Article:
Leg exercises for men: the front squat

Richard Jordan
20 Feb 2014

Build bigger and stronger quads with classic leg exercise the front squat

The back squat is a great move for building bigger legs, but poor form means many people turn it into a modified good morning by bending too far forward and shifting the emphasis to the hips and lower back. There’s a simple solution to this problem...

‘Front squats, which is when you hold the bar across the front of your shoulders rather than on your upper back, require stricter form because you can’t cheat by bending too far forwards – the bar will drop out of your hands,’ says trainer Nick Mitchell, founder 
of Ultimate Performance (upfitness.co.uk).

This focus on form makes your back more upright in the squat and emphasises your quads, lessening the pressure on your lower back and giving you a bigger range of motion.

Front squat

  • Rest the bar on the front of your shoulders with your elbows pointing forward and your feet shoulder-width apart.
  • You can use straps to secure the bar to your hands more firmly.
  • Maintain a natural arch in your back and keep your core braced throughout the move.
  • Squat down until your thighs are at least parallel to the floor. The deeper you can squat, the better.
  • Drive back up through your heels to the top position.

‘For an extra training effect, try doing one and a quarter reps, so you stop a quarter of the way through as you come back up, then go back down before completing the rep as normal,' says Mitchell. ‘This allows even greater stimulation of the hard-to-hit vastus medialis muscle. The result will be healthier knees and more powerful-looking thighs.’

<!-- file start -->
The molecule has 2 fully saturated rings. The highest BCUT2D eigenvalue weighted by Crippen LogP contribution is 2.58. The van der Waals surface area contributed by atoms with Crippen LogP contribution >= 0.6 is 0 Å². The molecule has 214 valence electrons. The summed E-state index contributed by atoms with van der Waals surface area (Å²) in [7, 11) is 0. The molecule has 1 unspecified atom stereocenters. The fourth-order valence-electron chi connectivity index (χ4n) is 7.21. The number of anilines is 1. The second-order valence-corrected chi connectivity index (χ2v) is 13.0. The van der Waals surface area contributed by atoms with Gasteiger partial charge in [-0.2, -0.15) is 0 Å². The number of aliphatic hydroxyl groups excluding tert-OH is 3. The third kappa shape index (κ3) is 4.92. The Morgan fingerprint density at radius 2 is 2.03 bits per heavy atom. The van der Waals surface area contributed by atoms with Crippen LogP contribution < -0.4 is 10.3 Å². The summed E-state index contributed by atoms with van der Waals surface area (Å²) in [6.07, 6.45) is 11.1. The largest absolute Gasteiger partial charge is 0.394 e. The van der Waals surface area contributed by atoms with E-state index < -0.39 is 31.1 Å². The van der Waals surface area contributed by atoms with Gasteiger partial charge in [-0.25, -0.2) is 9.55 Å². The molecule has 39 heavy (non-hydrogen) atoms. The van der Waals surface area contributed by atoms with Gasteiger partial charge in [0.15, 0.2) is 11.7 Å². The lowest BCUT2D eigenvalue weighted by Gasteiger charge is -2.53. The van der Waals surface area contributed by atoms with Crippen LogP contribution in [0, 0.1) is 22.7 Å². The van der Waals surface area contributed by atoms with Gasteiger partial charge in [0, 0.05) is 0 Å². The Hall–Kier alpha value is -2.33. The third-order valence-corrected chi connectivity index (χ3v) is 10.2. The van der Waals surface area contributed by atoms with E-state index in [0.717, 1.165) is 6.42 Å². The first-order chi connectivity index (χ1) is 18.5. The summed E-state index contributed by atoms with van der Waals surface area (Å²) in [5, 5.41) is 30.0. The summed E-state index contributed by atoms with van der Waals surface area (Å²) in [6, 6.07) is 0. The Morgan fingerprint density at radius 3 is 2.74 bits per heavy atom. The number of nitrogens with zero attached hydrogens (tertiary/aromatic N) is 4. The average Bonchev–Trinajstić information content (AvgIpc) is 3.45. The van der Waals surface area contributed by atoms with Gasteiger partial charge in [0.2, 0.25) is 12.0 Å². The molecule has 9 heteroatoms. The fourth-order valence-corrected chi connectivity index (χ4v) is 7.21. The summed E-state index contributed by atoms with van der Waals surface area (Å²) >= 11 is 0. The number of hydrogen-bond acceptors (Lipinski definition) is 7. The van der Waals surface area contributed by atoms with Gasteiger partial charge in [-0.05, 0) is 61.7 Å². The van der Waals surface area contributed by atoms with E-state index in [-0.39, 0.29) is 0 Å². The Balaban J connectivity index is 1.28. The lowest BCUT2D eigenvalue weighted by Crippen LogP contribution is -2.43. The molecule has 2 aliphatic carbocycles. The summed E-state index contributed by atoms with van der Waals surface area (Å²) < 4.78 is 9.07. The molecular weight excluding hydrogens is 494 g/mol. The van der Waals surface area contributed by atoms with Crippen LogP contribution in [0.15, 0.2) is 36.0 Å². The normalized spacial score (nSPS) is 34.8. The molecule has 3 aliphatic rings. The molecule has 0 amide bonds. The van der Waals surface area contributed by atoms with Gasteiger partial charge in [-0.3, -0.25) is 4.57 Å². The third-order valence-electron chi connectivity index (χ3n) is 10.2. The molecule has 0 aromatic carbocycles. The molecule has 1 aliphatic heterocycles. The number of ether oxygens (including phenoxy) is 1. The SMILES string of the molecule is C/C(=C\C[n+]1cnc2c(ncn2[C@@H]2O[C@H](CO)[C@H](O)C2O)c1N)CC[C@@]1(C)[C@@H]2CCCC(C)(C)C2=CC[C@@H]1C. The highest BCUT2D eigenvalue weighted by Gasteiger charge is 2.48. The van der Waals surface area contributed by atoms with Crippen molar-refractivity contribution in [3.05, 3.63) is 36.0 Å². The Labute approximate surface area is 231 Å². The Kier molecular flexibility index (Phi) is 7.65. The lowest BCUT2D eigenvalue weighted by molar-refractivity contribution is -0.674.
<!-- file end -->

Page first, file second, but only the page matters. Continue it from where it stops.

Variation 1: Overhead squat

Try an overhead squat to make the move more challenging. Squatting while holding the bar above your head with your arms fully extended is a major test of leg and core strength, as well as balance, 
co-ordination and joint stability and flexibility.

  • 
Hold the bar above your head with your feet shoulder-width apart.
  • 
Maintain a natural arch in your back and keep your core braced throughout the move.
  • 
Squat down until your thighs are at least parallel to the floor. The deeper you can squat, the better.
  • Drive back up through your heels.

Variation 2: Goblet squat

If you haven’t yet 
acquired the strength and 
co-ordination to execute front squats properly, the goblet squat is an entry-level exercise that can get you up to speed. Using boxes to increase the range of motion will allow you to ‘open up’ your hips and build strength and stability for the entire movement pattern.

  • Stand with your feet shoulder-width apart holding a kettlebell in front of your chest.
  • Keeping your core braced and your knees in line with your toes, squat until your thighs are at least parallel to the floor.
  • Stand back up, driving through your heels, to return to the start position.
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